A REGULAR PAYMENT FROM THE GOVERNMENT THAT YOU RECEIVE WHEN YOU REACH STATE PENSION AGE

The basic State Pension is a regular payment from the Government that you receive when you reach State Pension age. To receive it you must have paid or been credited with National Insurance contributions.

In his 2013 Autumn Statement, the Chancellor announced that someone in their 40s won’t receive their State Pension until they are aged 68; the linkage to life expectancy is likely to mean someone starting work now may have to wait to age 72, and a child born today is unlikely to receive their State Pension until they reach 75.

An increase in the retirement age to 69 is expected to fall in the mid 2040s, potentially affecting those in their late 30s, while people in their late 20s are likely to have to work until their 70th birthdays in the 2050s.

Because life expectancy rates are constantly rising, the final retirement dates for people affected by the new policy will not be fixed for several years. An independent review will assess likely lifespans every five years, with the first due after the 2015 election.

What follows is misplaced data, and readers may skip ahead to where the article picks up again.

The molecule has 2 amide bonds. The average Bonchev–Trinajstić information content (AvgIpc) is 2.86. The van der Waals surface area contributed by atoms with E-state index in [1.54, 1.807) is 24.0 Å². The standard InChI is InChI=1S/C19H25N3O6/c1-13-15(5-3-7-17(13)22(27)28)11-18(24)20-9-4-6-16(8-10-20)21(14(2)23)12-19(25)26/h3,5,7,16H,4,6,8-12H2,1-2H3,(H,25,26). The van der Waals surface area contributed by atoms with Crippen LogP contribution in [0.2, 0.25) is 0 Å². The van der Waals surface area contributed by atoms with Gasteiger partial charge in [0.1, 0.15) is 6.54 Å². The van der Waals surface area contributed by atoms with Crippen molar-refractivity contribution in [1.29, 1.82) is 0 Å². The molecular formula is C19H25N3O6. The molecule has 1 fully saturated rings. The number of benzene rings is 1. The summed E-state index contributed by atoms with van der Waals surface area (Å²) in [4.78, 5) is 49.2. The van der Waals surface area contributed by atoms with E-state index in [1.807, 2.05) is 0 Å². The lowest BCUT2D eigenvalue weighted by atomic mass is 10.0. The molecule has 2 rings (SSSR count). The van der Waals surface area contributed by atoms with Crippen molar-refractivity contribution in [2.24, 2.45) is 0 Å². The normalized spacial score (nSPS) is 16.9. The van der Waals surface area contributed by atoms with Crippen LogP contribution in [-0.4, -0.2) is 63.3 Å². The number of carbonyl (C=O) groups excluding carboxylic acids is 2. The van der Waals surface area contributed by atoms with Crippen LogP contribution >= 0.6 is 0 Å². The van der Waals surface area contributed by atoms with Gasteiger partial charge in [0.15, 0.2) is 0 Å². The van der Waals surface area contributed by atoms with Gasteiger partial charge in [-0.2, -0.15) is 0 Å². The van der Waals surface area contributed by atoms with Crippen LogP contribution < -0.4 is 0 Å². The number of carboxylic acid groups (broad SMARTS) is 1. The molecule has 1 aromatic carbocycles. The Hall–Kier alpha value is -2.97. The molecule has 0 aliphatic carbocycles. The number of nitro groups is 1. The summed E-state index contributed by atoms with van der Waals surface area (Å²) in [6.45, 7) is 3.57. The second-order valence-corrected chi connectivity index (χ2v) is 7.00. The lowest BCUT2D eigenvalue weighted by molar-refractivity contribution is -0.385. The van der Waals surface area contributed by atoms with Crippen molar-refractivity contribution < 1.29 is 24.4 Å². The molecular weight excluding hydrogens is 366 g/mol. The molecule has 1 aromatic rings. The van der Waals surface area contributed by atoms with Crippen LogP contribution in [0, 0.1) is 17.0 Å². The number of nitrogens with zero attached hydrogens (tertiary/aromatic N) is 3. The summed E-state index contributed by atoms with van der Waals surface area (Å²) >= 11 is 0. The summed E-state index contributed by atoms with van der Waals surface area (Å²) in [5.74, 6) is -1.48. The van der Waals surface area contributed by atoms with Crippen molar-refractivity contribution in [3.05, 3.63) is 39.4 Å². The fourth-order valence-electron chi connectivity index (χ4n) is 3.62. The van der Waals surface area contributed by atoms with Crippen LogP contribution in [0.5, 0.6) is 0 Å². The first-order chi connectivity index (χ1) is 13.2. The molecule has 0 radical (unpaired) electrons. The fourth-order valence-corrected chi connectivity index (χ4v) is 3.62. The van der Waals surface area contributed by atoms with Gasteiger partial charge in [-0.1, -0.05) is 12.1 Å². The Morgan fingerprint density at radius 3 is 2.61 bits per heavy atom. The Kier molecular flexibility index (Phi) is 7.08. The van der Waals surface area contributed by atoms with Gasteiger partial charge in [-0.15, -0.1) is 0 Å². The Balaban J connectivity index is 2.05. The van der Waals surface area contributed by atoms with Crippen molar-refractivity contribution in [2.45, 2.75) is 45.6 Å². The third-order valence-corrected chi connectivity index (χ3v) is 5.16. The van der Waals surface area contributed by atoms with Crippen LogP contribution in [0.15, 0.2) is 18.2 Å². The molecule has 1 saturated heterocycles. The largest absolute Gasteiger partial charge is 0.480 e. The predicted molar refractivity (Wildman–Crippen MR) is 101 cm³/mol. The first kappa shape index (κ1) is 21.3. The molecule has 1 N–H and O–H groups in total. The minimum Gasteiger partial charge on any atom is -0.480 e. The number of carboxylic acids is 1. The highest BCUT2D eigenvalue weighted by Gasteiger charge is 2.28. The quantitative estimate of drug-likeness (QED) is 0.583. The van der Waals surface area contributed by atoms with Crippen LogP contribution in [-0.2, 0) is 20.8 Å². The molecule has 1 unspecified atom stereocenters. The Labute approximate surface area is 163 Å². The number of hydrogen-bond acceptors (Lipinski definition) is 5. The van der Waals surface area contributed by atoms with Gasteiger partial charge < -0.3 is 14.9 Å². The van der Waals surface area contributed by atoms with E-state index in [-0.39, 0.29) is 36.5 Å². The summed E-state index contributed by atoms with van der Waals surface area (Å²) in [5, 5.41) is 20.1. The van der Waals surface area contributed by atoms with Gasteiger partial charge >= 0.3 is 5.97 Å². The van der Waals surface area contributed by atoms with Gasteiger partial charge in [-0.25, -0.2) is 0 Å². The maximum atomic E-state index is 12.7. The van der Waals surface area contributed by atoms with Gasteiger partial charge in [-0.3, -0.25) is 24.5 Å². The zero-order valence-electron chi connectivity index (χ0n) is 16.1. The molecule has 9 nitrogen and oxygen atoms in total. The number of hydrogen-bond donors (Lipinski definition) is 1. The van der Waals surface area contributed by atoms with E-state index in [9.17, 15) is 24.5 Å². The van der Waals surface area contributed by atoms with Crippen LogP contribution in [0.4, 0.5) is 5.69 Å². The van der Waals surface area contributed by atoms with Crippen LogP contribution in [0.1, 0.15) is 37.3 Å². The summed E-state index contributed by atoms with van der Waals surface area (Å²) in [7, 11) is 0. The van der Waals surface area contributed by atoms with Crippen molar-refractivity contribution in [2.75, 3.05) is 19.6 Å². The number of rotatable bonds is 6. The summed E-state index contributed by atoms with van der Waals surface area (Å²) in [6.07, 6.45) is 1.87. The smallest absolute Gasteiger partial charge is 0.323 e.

The basic State Pension is currently worth £110.15 a week for a single person in 2013/14 (or £5,728 a year).

If you’re married, and both you and your partner have built up State Pension, you’ll get double this amount – so £220.30 a week. But if your partner has not built up their own State Pension, they’ll still be able to claim a State Pension based on your record. The maximum is £66 a week.

If your income is below a certain level, you can boost it by claiming pension credit. This will take your income up to £145.40 a week for a single person and £222.05 a week for a couple (in 2013/14).

Additional State Pension

You may also qualify for the Additional State Pension, also known as State Earnings Related Pension Scheme (SERPS) or State Second Pension (S2P).

The additional pension is based on your earnings. Many people may have opted, or ‘contracted’, out of the Additional State Pension at some point in their working lives. The average additional pension, therefore, is around £124 a week in 2013/14.

There are a number of rules that can influence your retirement planning. To discover how we could help you save for your retirement and achieve financial independence, please contact us for further information.

There are a number of rules that can influence your retirement planning. To discover how we could help you save for your retirement and achieve financial independence, please contact us for further information.